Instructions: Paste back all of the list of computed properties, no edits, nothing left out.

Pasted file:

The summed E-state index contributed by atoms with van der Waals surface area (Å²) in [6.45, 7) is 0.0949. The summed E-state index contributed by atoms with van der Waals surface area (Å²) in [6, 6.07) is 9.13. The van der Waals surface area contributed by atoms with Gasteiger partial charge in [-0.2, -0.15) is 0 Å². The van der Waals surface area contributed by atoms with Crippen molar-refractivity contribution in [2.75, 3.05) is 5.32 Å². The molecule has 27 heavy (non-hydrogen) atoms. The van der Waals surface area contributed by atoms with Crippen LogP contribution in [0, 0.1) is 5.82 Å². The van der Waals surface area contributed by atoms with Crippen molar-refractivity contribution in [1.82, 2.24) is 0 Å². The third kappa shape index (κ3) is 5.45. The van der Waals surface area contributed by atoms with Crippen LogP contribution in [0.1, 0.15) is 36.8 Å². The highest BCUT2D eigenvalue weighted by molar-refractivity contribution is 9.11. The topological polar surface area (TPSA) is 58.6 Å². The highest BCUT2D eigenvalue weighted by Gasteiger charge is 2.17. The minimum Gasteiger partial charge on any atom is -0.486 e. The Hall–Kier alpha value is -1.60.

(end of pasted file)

The summed E-state index contributed by atoms with van der Waals surface area (Å²) in [6.45, 7) is 0.0949. The summed E-state index contributed by atoms with van der Waals surface area (Å²) in [6, 6.07) is 9.13. The van der Waals surface area contributed by atoms with Gasteiger partial charge in [-0.2, -0.15) is 0 Å². The van der Waals surface area contributed by atoms with Crippen molar-refractivity contribution in [2.75, 3.05) is 5.32 Å². The molecule has 27 heavy (non-hydrogen) atoms. The van der Waals surface area contributed by atoms with Crippen LogP contribution in [0, 0.1) is 5.82 Å². The van der Waals surface area contributed by atoms with Crippen molar-refractivity contribution in [1.82, 2.24) is 0 Å². The third kappa shape index (κ3) is 5.45. The van der Waals surface area contributed by atoms with Crippen LogP contribution in [0.1, 0.15) is 36.8 Å². The highest BCUT2D eigenvalue weighted by molar-refractivity contribution is 9.11. The topological polar surface area (TPSA) is 58.6 Å². The highest BCUT2D eigenvalue weighted by Gasteiger charge is 2.17. The minimum Gasteiger partial charge on any atom is -0.486 e. The Hall–Kier alpha value is -1.60.